Get More Blooms from Your Zinnia Plants
I can get tons of blooms from just one zinnia plant. I’ll harvest from it regularly and bring the blooms indoors to enjoy as cut flowers. Let's look at how to maximize the number of blooms a single plant will give you.
How to Harvest Blooms from Your Zinnia Plant
Having several healthy zinnia plants means you could be getting a fresh cut-flower harvest every five to six days. The best times to harvest are in the early morning or the evening.
Use a clean pair of pruners or scissors to cut the stem at an angle right above a leaf node. Avoid cutting all the way at the base of the plant because you'll remove future blooms. Your goal with each cut is to encourage the plant to split into two new stems that each produce new blooms.
Try not to squeeze the main stem too hard while you work because you could cut off the plant's system of getting water to the flowers. Remove the lower sets of leaves to prevent them from growing mold later. Cutting the stems at an angle helps the flowers last longer once cut, as does changing their water every couple of days.
I like to bring a vase of fresh water for longer stems and a jar for shorter stems out to the garden with me, as zinnias will start to wilt a bit while they're waiting for you to finish up. Put the stems straight into the water, and get them inside out of the heat as soon as possible.
Tips to Maximize Your Zinnia Blooms
Tip #1 to Maximize Zinnia Blooms: Grow your own zinnia from seed
Plants you buy from hardware stores have likely been sprayed with gallons of Miracle-Gro or synthetic fertilizers so that they're blooming when you see them. Not only are these sprays harmful to bees and butterflies, their sudden absence will also stress out the plant when you take it home. Those beautiful blooms will suddenly be like, "Wait, where's my Miracle-Gro?" and the plant will have a difficult time thriving and blooming in your garden space.
If you want to buy starter plants, be intentional about what you buy for your garden. Purchase only organically grown plants from a great, local source.
You'll find, however, that plants started by seed in optimal conditions will often catch up to starter plants purchased from a store. Again, prioritize seeds from a reliable source so you're not growing something that will be harmful to our pollinators.
Overall, you'll see more flower production from plants you start yourself from seed because your plants will have grown up in the very space where they'll bloom and flourish.
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Tip #2 to Maximize Zinnia Blooms: Give your zinnias plenty of space
Give your plants room to spread out. If you notice seedlings look a little overcrowded, consider thinning or delicately replanting some to ensure each plant has access to plenty of airflow.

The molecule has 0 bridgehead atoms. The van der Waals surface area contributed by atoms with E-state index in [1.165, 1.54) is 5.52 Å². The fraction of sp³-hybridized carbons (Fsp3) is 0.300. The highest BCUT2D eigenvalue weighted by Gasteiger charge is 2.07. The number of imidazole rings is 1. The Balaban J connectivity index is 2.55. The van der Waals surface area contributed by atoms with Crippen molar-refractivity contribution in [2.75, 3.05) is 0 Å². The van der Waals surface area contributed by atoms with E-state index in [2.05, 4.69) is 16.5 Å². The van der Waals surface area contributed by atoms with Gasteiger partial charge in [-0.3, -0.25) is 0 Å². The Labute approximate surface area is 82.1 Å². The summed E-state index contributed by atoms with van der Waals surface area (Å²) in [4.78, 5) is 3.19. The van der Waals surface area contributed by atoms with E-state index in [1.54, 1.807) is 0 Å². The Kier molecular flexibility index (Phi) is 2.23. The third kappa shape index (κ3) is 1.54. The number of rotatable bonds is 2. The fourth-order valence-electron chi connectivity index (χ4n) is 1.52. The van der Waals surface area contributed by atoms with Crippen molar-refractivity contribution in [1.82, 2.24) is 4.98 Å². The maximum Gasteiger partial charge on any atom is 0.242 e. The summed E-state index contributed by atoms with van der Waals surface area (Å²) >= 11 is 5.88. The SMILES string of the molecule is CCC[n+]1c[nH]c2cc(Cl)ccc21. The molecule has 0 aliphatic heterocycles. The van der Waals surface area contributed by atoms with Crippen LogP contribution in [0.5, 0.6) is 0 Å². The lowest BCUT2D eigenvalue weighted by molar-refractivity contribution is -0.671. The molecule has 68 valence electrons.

I like to put shorter zinnia varieties on the outside of my raised beds, where they have plenty of space away from my large and lengthy plants like tomatoes, squash, and cucumbers. I give taller zinnia varieties their own little patch in my pollinator garden.
Tip #3 to Maximize Zinnia Blooms: Pinch back your first set of flowers
For your first set of flowers from each plant, you'll want to do something called pinching them back. Before the flower fully opens, you'll cut right above a leaf node (where two leaves grow directly opposite from each other) with a clean pair of pruners or scissors. I prefer using needle nose pruners, which allow you to get right to spot on the stem where you want to cut.
Pinching your flowers back encourages the plant to branch out and produce more blooms. Zinnias are cut-and-come-again plants, so the more you cut from them, the more they'll produce for you.
Tip #4 to Maximize Zinnia Blooms: Cut your zinnia blooms frequently
It might sound counterintuitive, but you'll get more blooms from each plant the more you harvest.
Regularly harvesting from your zinnias prevents spent blooms from lingering on the plant and consuming too many of its resources. Should you see a dead or dying flower on your plant, you'll need to do what's called deadheading, which simply means to cut the stem containing the spent flower above a leaf node. This will refocus the plant's energy on producing new flowers instead of going to seed.
Where to Put Zinnias in Your Kitchen Garden
I love to put flowers on the edges and corners of my raised beds. It brings pollinators, and it adds some season-long beauty. Even as plants rise and fall inside the beds, I just love the permanence the flowers provide. So if you haven't done it before, try adding a few zinnia seeds or mature plants to the corners of your raised beds—I promise you're going to love it.
So, just how many blooms can you get from a zinnia plant?
By following these tips to maximize your blooms, for every 10 or so blooms that you remove from your plant, you'll see about 10 or so more waiting to bloom. Isn't that amazing?
So if you didn't believe me before, please believe me now. There are so many flowers you can get from just one plant and so much simple joy you can get from adding these to your kitchen garden.
Thanks so much for making the garden an ordinary part of everyday life once again!
Join Gardenary 365 to take our Cut Flower Gardens course. In this online course, you will learn how to grow, harvest, and arrange cut flowers. You'll also have access to our complete Gardenary course library inside 365.